There are currently 23 films running in the theatres where I live. This includes Conan the Barbarian, which is the one I’m least inclined to see. The only competition it has for the position as The Most Appalling Movie is Hangover II. And it’s not likely that I’m going to spend 15 dollars and two precious hours on either of them.
If we leave Hangover and stick to Conan, I’m not a big fan of excessive violence on the screen. It makes me feel sick and if you insist on using it, there needs to be a very good reason for it, apart from that “it looks cool”. The fact that the critics all hate Conan doesn’t make it more likable. I don’t always agree with what the critics say, but when they call the movie a pointless orgy of violence, in urgent need for a proper story, I can’t help taking some impression.
The “flop” label”
Obviously I’m not the only one to be suspicious about the qualities of Conan. As far as I understand it’s already considered a flop at the box offices.
The definition of what deserves the “flop label” could of course be discussed, as Alex Thompson over at Benefits of a Classical Education did in a recent post.
A movie doesn’t have to top the charts to be considered a success. A smaller production which manages to go even or with a small surplus, maintaining a high artistic standard can be as much of a winner. Alex argues that we shouldn’t toss the “flop” word too easily, and of course he’s right.
But as far as Conan comes I’m afraid that there is really no doubt about it. Even the people who made it have now spoken up, openly admitting the failure, sharing their views and feelings.
Or at least one of them has, Sean Hood, who is one of three screenwriters of the Conan movie to named at IMDB. (There could be others involved who remain anonymous. Listen to the episode of Q&A where Jeff Goldsmith interviews two commercial screenwriters and you’ll understand. I guarantee it will give you a new view on what movie production is like.)
A post of honesty
Anyway: Sean has written a post where he answers to the question: “What’s it like to have your film flop at the box office?”. Sean compares the process of launching a movie to a political campaign where it starts to dawn on you that your candidate might not win the election.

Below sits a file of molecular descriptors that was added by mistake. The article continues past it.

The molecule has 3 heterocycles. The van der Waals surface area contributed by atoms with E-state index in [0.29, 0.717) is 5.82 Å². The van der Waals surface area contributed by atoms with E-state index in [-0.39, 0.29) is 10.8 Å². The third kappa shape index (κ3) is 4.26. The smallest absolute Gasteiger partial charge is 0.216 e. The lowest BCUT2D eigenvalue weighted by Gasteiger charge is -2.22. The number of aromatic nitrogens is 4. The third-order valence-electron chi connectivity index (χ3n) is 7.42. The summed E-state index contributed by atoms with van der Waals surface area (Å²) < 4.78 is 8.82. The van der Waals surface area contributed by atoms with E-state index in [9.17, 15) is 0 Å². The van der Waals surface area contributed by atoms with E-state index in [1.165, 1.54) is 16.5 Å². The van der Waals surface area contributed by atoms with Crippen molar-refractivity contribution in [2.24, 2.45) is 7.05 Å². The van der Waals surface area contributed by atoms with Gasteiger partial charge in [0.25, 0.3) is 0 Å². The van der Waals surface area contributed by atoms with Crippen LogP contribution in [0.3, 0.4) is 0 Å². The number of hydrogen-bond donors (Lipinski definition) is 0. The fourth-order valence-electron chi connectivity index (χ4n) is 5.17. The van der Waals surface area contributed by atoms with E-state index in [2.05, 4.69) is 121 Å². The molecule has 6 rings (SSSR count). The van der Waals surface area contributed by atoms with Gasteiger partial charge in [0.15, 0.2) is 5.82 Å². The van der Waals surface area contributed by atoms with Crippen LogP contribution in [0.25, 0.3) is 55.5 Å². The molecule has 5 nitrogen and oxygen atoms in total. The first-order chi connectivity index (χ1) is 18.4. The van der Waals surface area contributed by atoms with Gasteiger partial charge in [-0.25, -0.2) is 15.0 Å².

What makes the article such a good read is that it’s got the bittersweet smell of honesty. It takes a lot of courage to show your vulnerability, but Sean has it, and he makes it so clear that behind every box office failure there’s a real person. Just because you’re writing the script for Conan the Barbarian and not [insert unknown indie movie], it doesn’t mean that you haven’t worked as hard, or that you haven’t put your heart and soul into the project.
But while Sean is honest about how sucky it is to be him right now, he doesn’t lose his balance or dignity. He doesn’t play blame games and he doesn’t fall into a sink hole of self pity or bitterness. On the contrary, he shares a story about how his father handled failure as he faced it in his life as a musician and how he’d like to be like him.
Considering how well he writes, I don’t doubt for a second that Sean Hood will face a great future as a screenwriter. Obviously, judging from the post, he knows how to tell a story and the experiences from the Conan flop will only make him better.
The final word
I’ll give the final word to Sean, as he’s sipping his mug of coffee.
Sean, I don’t imagine you’ll ever read this, but if you did, I would offer you a comfortable armchair and a drink of your choice from the café bar and raise a glass for you.
You’re an inspiring example and if I had half of your attitude, perhaps I could get somewhere with my own dreams and ambitions. Thank you for sharing your experience of failure with us.
And who knows, maybe I should go and give Conan a shot after all? Somehow you managed to raise my curiosity. Can it really be THAT bad, and if it is, how did it end up like that?
So with my father’s example in mind, here I sit, coffee cup steaming in its mug and dog asleep at my feet, starting my work for the day, revising yet another script, working out yet another pitch, thinking of the future (the next project, the next election) because I’m a screenwriter, and that’s just what screenwriters do.
In the words of Ed Wood, “My next one will be BETTER!“